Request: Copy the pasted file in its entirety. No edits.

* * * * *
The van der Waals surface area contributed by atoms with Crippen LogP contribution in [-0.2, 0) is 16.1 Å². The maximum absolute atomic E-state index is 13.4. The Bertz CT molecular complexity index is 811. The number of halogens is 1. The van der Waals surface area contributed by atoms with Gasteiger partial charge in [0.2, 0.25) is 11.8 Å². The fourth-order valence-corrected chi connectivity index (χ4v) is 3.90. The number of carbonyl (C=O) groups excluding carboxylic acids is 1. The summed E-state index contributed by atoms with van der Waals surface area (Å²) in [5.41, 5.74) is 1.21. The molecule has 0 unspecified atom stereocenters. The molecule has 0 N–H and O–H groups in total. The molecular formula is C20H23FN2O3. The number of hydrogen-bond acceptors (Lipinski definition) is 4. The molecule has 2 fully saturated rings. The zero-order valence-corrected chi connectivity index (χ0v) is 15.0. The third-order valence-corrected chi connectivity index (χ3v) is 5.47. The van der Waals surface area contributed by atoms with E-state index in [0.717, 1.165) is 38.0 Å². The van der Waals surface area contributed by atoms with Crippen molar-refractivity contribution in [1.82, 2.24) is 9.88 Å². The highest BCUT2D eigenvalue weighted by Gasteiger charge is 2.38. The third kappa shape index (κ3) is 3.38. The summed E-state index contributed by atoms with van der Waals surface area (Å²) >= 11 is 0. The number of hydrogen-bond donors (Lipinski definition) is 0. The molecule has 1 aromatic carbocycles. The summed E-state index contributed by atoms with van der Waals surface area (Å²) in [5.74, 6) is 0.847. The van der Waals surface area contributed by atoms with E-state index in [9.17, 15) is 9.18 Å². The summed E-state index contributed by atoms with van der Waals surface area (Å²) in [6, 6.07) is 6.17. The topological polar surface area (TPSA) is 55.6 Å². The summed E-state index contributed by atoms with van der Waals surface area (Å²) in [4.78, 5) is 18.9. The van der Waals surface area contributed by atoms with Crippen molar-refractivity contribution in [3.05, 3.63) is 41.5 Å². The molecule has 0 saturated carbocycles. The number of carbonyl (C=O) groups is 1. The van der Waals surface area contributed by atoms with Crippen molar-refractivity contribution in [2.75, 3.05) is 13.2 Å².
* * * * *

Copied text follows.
The van der Waals surface area contributed by atoms with Crippen LogP contribution in [-0.2, 0) is 16.1 Å². The maximum absolute atomic E-state index is 13.4. The Bertz CT molecular complexity index is 811. The number of halogens is 1. The van der Waals surface area contributed by atoms with Gasteiger partial charge in [0.2, 0.25) is 11.8 Å². The fourth-order valence-corrected chi connectivity index (χ4v) is 3.90. The number of carbonyl (C=O) groups excluding carboxylic acids is 1. The summed E-state index contributed by atoms with van der Waals surface area (Å²) in [5.41, 5.74) is 1.21. The molecule has 0 unspecified atom stereocenters. The molecule has 0 N–H and O–H groups in total. The molecular formula is C20H23FN2O3. The number of hydrogen-bond acceptors (Lipinski definition) is 4. The molecule has 2 fully saturated rings. The zero-order valence-corrected chi connectivity index (χ0v) is 15.0. The third-order valence-corrected chi connectivity index (χ3v) is 5.47. The van der Waals surface area contributed by atoms with E-state index in [0.717, 1.165) is 38.0 Å². The van der Waals surface area contributed by atoms with Crippen molar-refractivity contribution in [1.82, 2.24) is 9.88 Å². The highest BCUT2D eigenvalue weighted by Gasteiger charge is 2.38. The third kappa shape index (κ3) is 3.38. The summed E-state index contributed by atoms with van der Waals surface area (Å²) >= 11 is 0. The number of hydrogen-bond donors (Lipinski definition) is 0. The molecule has 1 aromatic carbocycles. The summed E-state index contributed by atoms with van der Waals surface area (Å²) in [5.74, 6) is 0.847. The van der Waals surface area contributed by atoms with E-state index in [9.17, 15) is 9.18 Å². The summed E-state index contributed by atoms with van der Waals surface area (Å²) in [6, 6.07) is 6.17. The topological polar surface area (TPSA) is 55.6 Å². The summed E-state index contributed by atoms with van der Waals surface area (Å²) in [4.78, 5) is 18.9. The van der Waals surface area contributed by atoms with Crippen molar-refractivity contribution in [3.05, 3.63) is 41.5 Å². The molecule has 0 saturated carbocycles. The number of carbonyl (C=O) groups is 1. The van der Waals surface area contributed by atoms with Crippen molar-refractivity contribution in [2.75, 3.05) is 13.2 Å².